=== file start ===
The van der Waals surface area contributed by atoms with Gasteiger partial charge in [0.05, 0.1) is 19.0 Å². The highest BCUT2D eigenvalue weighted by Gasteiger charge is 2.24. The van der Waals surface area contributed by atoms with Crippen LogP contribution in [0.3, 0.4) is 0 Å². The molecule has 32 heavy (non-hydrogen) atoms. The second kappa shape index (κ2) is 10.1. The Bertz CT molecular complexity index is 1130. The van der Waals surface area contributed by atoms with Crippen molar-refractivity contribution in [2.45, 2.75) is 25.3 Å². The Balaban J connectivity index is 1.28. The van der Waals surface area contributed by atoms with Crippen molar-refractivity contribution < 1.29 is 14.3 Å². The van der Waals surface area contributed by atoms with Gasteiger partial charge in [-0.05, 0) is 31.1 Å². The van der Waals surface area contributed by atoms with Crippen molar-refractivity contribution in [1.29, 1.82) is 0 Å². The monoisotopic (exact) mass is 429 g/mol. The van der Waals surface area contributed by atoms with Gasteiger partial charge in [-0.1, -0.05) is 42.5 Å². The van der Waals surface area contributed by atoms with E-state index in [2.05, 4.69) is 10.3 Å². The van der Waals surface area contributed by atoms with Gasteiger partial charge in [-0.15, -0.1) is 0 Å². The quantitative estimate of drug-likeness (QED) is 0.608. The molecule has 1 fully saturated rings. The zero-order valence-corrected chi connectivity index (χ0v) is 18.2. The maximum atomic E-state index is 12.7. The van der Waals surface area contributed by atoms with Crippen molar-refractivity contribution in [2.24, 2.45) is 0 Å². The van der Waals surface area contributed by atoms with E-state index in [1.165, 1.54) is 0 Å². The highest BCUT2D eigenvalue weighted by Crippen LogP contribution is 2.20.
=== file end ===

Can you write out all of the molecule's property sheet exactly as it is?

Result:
The van der Waals surface area contributed by atoms with Gasteiger partial charge in [0.05, 0.1) is 19.0 Å². The highest BCUT2D eigenvalue weighted by Gasteiger charge is 2.24. The van der Waals surface area contributed by atoms with Crippen LogP contribution in [0.3, 0.4) is 0 Å². The molecule has 32 heavy (non-hydrogen) atoms. The second kappa shape index (κ2) is 10.1. The Bertz CT molecular complexity index is 1130. The van der Waals surface area contributed by atoms with Crippen molar-refractivity contribution in [2.45, 2.75) is 25.3 Å². The Balaban J connectivity index is 1.28. The van der Waals surface area contributed by atoms with Crippen molar-refractivity contribution < 1.29 is 14.3 Å². The van der Waals surface area contributed by atoms with Gasteiger partial charge in [-0.05, 0) is 31.1 Å². The van der Waals surface area contributed by atoms with Crippen molar-refractivity contribution in [1.29, 1.82) is 0 Å². The monoisotopic (exact) mass is 429 g/mol. The van der Waals surface area contributed by atoms with Gasteiger partial charge in [-0.1, -0.05) is 42.5 Å². The van der Waals surface area contributed by atoms with E-state index in [2.05, 4.69) is 10.3 Å². The van der Waals surface area contributed by atoms with Gasteiger partial charge in [-0.15, -0.1) is 0 Å². The quantitative estimate of drug-likeness (QED) is 0.608. The molecule has 1 fully saturated rings. The zero-order valence-corrected chi connectivity index (χ0v) is 18.2. The maximum atomic E-state index is 12.7. The van der Waals surface area contributed by atoms with Crippen molar-refractivity contribution in [2.24, 2.45) is 0 Å². The van der Waals surface area contributed by atoms with E-state index in [1.165, 1.54) is 0 Å². The highest BCUT2D eigenvalue weighted by Crippen LogP contribution is 2.20.